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VOL. LIX, No. 50 ANN ARBOR, MICHIGAN, THURSDAY, NOV. 18, 1948
PRICE FIVE CENTS
PARIS - () - United Nations
leaders Herbert V. Evatt and
Trygve Lie renewed their appeal
for Berlin peace after the West-
ern Powers refused once again to
negotiate with Russia until the
blockade is lifted.
THE WESTERN Power view-
point was set forth in three separ-
ate notes handed to the Assem-
bly President and Secretary-Gen-
eral by the United States, Britain
These notes, re-plying to last
Saturday's appeal byLie and
Evatt for four power Berlin
peace talks, said the Berlin situ-
ation is still a threat to peace
and must remain in the hands
of the Security Council under
The new Lie-Evatt plea carries
a significant shift in emphasis.
In the original appeal the stress
was placed on possible four-power
* * *
IN THEIR new appeal, the two
leaders urged the big powers to
note "in particular" the part of
the earlier Lie-Evatt letter calling
on them to "lend their full and
active support to the efforts at
mediation of the Berlin dispute by
the president of the Security
One "neutral" source said the
new Lie-Evatt statement ap-
parently indicated the two lead-
ers had accepted the western
view that the Berlin conflict
should remain in the Security
In any event, it seemed obvious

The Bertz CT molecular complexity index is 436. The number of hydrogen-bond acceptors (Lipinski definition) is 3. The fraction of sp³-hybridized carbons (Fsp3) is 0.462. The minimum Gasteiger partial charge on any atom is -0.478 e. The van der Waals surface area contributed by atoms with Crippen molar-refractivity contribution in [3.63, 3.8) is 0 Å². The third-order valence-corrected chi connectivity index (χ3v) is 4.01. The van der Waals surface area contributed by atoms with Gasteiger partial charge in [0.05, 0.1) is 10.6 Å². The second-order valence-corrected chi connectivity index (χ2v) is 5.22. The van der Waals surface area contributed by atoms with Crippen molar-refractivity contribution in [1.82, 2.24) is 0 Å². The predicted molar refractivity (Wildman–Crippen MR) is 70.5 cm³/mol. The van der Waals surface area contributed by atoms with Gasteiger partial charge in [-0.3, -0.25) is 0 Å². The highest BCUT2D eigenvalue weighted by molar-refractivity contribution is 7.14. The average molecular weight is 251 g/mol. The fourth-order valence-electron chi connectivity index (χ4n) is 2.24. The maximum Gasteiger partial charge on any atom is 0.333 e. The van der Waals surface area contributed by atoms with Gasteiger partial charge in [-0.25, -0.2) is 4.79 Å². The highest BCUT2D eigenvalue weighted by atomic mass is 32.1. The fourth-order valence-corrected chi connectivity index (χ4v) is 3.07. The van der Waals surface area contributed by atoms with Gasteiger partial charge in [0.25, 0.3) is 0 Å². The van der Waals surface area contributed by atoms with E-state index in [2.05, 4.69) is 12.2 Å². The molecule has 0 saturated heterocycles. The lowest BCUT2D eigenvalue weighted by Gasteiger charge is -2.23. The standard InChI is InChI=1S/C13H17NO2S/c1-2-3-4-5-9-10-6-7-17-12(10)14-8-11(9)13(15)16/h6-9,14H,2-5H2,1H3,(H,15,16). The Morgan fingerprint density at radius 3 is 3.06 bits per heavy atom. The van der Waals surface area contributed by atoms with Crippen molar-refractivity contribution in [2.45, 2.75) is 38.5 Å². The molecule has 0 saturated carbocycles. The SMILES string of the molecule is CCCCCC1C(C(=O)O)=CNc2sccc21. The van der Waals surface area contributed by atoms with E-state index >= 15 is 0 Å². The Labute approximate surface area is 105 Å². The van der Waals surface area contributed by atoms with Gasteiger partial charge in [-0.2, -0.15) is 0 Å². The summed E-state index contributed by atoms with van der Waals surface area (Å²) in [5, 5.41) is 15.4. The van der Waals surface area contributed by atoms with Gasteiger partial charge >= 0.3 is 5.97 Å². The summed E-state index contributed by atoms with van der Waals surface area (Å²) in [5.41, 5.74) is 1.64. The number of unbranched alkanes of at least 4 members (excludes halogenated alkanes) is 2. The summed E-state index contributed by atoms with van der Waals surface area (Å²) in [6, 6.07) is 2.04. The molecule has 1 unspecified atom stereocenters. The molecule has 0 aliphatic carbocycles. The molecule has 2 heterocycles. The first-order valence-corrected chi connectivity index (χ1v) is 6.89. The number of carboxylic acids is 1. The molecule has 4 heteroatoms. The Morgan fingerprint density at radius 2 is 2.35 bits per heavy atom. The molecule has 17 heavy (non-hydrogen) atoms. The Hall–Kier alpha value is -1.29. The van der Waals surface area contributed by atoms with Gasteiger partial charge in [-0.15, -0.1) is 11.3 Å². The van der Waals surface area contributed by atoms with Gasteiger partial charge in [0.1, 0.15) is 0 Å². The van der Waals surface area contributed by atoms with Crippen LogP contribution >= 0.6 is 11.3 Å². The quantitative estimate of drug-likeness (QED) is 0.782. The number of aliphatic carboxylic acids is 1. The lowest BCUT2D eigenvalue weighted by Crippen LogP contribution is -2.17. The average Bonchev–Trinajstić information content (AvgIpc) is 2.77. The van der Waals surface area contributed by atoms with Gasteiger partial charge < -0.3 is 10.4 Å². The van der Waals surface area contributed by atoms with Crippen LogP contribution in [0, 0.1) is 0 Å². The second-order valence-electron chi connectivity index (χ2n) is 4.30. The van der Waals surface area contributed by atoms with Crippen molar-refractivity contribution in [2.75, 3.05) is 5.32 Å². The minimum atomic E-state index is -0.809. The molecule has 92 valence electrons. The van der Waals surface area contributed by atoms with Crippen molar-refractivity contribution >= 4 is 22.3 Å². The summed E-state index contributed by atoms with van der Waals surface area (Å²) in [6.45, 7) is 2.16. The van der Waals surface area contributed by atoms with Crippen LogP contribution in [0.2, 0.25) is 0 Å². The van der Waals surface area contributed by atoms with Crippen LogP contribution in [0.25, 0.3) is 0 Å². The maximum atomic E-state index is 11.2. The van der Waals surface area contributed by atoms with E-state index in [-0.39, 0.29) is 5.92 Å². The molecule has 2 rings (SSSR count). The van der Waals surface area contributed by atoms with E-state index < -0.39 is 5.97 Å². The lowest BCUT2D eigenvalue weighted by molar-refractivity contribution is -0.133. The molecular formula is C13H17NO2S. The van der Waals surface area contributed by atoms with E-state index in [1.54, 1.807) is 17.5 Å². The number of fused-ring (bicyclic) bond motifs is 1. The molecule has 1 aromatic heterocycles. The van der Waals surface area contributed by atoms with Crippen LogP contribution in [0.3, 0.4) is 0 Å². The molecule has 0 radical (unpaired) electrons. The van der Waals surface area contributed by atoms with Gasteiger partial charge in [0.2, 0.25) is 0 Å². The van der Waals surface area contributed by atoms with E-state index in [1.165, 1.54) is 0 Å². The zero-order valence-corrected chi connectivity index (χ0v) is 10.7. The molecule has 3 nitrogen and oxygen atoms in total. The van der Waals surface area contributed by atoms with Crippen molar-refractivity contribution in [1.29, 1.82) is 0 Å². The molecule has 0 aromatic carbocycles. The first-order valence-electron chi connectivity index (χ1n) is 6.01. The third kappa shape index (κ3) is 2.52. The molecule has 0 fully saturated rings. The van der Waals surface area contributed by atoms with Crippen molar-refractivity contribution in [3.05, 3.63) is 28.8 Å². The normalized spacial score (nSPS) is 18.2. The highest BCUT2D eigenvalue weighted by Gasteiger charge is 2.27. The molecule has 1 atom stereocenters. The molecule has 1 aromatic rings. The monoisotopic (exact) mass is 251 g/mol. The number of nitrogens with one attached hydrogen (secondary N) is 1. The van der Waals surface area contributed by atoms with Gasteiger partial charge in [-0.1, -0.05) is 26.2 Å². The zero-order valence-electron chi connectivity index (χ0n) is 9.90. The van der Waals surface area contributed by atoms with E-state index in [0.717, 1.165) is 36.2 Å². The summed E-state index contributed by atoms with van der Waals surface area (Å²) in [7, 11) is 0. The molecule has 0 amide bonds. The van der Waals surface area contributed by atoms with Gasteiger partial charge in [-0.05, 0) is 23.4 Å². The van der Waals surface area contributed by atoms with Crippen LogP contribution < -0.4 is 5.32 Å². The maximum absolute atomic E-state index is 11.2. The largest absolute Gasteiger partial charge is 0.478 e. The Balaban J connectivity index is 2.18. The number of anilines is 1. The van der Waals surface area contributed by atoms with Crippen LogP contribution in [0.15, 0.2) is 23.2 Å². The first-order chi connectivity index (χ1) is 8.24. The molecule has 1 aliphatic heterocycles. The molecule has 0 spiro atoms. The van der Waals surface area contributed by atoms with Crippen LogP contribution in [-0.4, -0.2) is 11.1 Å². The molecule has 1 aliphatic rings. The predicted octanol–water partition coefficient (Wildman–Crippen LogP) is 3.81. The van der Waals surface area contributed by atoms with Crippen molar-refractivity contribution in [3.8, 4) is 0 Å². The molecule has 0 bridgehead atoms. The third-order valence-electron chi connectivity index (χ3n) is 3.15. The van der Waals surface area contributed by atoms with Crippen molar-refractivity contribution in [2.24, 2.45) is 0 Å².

that the appeal to cooperate with
Council President Juan Atilio
Bramuglia was directed at Rus-
sia since each of the three west-
ern powers in their replies to Lie
and Evatt specifically pledged co-
operation with Bramuglia.
A UN SOURCE said Lie and
Evatt expected no formalanswer
to their latest appeal.
"What is wanted is an answer in
deeds, not in words," this source
In the past Russia has taken
the position that the Berlin dis-
pute should be settled by the
council of foreign ministers and
not by the Security Council.
Air power is national life insur-
ance, aircraft executive Harvey
Stowers told more than 300 speech
students at the second Speech As-
sembly of the year yesterday.
Stowers, assistant to the pres-
ident of the Aircraft Industries
Association, pointed out that,
"Without the security of air power
we will not have security at all."
DISCUSSING the bill passed by
Congress this year calling for an
expanded peacetime air force of
70 groups, he emphasized that
funds have only been provided for
the first year of the program.
The plan, according to Stow-
ers, calls for the production of
13,366 planes this year. Under
this plan the U.S. will have a
small but highly modernized, air
force in five years.
"Still, this air force will have